Since 2012, Dynamite has had the rights to do The Shadow comics. Since then in addition to an on-going series (now ended), they have had several mini-series and one-shots with The Shadow. This is the third of three articles looking at what they have produced, here focusing on the several one-shots.
The one-shots are The Shadow Over Innsmouth, The Shadow Annuals 2012 & 2013, The Shadow Special, The Shadow Special 2014, The Shadow #0 (One-Shot) 2014, and The Shadow #100. There is also Altered States: The Shadow, which I covered in another posting, as I did for the 2014 one-shot.
The Shadow Over Innsmouth has The Shadow along with Margo Lane in fog-bound Innsmouth, after they landed their seaplane there. After getting a tale told them of Captain Marsh, the South Seas, the Deep Ones, and more, they discover that it’s just a cover to scare people off from a major bootlegging operation that even includes a submarine. But The Shadow makes short work of it. The coda at the end has H.P. Lovecraft hearing the same tale, which we assume is the source of his story, “A Shadow Over Innsouth.”Read More
Street & Smith kicked off the hero pulp trend with The Shadow in 1931. They eventually followed that with Doc Savage in 1933. While those were successful, their subsequent series were not, as they tried western (Pete Rice), detective (Nick Carter), and air adventures (Bill Barnes).
Next they tried to copy the success of The Shadow and Doc with The Whisperer and The Skipper.
Walter Gibson suggested something different. A pulp magazine that would contain about three novelettes (long short stories) of different serial pulp heroes, from which successful ones could be spun out in their own magazines. Editor John Nanovic decided to go with that idea, but made some changes (probably not for the best).
In 1937, they dumped The Whisperer and The Skipper, and retitled Best Detective Magazine (which was mainly reprints) as Crime Busters.Read More
Captain Hazzard is sadly a one-hit wonder in the pulp world, and is one of the more blatant Doc Savage clones. Originally published by Ace Magazines, his one issue came out in 1938, though a second story was written.
Ron Fortier of Airship 27 Productions decided to make full use of the character. He revamped the original novel and then did the same for the second, which had be turned into a Secret Agent X story. These became the first and third volume of a new series of Captain Hazzard books. He wrote new novels, which are the second and fourth volumes.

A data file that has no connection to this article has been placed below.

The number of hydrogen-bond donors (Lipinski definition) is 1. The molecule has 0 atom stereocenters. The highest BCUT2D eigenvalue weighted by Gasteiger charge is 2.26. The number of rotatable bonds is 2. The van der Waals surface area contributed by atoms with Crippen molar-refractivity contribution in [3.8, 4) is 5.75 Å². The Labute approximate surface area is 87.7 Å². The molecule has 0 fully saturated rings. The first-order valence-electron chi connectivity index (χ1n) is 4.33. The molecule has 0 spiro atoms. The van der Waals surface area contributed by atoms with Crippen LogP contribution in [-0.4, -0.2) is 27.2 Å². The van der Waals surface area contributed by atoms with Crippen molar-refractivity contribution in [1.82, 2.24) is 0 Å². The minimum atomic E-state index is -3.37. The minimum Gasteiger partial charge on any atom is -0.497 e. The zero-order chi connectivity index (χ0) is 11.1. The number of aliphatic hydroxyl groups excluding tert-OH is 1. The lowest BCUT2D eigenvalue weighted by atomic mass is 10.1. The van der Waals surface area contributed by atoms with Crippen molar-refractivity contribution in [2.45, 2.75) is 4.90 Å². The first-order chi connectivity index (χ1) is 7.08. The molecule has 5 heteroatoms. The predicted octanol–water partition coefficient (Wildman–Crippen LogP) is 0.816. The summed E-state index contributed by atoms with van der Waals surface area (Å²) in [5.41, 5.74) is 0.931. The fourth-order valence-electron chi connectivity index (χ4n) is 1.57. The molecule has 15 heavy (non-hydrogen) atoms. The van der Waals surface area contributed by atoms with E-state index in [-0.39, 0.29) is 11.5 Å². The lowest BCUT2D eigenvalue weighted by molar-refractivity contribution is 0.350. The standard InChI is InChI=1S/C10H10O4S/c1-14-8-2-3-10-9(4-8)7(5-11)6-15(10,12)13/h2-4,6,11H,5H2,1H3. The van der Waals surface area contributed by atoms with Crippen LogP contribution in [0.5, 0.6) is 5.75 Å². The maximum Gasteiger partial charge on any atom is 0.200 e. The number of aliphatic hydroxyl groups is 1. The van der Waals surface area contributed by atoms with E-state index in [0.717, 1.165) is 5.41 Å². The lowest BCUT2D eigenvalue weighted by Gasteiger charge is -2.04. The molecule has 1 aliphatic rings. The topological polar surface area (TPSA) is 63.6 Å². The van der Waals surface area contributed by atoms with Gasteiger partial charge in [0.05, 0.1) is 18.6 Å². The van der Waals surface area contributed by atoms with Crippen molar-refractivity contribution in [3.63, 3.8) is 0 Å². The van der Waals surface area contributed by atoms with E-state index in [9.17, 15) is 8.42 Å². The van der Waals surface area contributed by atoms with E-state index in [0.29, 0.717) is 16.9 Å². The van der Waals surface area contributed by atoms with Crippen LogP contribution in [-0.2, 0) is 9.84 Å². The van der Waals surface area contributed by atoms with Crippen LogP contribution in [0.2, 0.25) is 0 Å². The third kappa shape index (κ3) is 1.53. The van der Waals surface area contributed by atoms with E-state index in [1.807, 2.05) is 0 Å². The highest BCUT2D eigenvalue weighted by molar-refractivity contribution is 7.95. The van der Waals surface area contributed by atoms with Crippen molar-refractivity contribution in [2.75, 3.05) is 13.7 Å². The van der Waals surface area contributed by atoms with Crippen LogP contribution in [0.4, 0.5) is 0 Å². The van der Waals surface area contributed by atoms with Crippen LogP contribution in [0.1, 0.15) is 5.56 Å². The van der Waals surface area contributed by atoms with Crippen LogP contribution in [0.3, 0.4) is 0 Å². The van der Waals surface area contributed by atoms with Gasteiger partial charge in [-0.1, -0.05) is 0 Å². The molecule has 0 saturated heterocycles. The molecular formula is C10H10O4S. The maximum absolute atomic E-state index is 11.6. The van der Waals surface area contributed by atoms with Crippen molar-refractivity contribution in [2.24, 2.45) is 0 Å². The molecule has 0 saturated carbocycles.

Now after too long we get a fifth Captain Hazzard novel: Custer’s Ghost. A welcome addition to this story is we get Super-Detective Jim Anthony added to the mix, and a return of Azlea O’Hara from volume two. It’s been awhile since Airship 27 had done anything with Jim Anthony, another original pulp hero and yet another Doc pastiche.Read More
Another pulp hero who has been largely overlooked by most pulp fans is I.V. Frost. A science detective created by Donald Wandrei, he appeared in Street & Smith’s Clues magazine in 1934.
S&S was frustrated that Clues, their newly-acquired dedicated mystery pulp, was being outsold by Black Mask. So they commissioned Wandrei to create a continuing character that would attract and keep readers.
Ivy Frost ran for 18 stories from September 1934 to September 1937. Several stories were cover featured. Was it successful? I don’t know, but Clues/Clues Detective Stories lasted until 1943 and appears to have ended due to the wartime paper shortages.Read More
Since 2012, Dynamite Entertainment has had the rights to do The Shadow comics. In addition to an on-going series (now ended), they have had several mini-series and one-shots with The Shadow. This is the second of three articles looking at what they have produced.
Here I will be looking at the several mini-series staring The Shadow: Year One, Shadow Now, Midnight in Moscow, and Death of Margo Lane. Masks and other minis that have The Shadow with other characters will be covered in other postings.
The Shadow: Year One (2013-14, 10 issues) is written by Matt Wagner, and as the title indicates, is meant to show The Shadow’s first year of operating in New York. It actually starts in Asia, with The Shadow on the trail of another man. We will learn The Shadow’s background as the aviator-spy The Dark Eagle, and sadly adds in that in Asia he became a drug lord (an element I never cared for) and later would be taught by masters in Shamballah in the psychic disciplines.Read More
Several pulp heroes made the transition to comic books (and one case comic strips). A few comic book characters became pulp heroes. And very few comic strip characters did the same. Strangely, the three that did were done by the same company.
In late 1936, CJH Publications put out a trio of short-lived pulp magazines using popular comic strip characters: Dan Dunn, Flash Gordon, and Tailspin Tommy. Not much is known of this short-lived company that lasted about a year, other than the “H” in the company name was for Harold Hersey, founder of Ace Magazines, who at the time was doing a variety of new publishing efforts after selling Ace off several years prior.
Interestingly, these pulps were not like your typical pulps. The cover artwork was more comic book/strip line art than the painted covers we would expect, and, from descriptions, were saddle stitched. Each issue came out in short succession, and it’s unclear what killed the line. Poor sales? One article claimed the rights to one of the characters weren’t properly secured, which sounds kind of sloppy but happens. But as the three characters used were from different syndicates, that hopefully wouldn’t kill the whole effort. Sadly, I was only able to get access to reprints of a couple of the original stories.Read More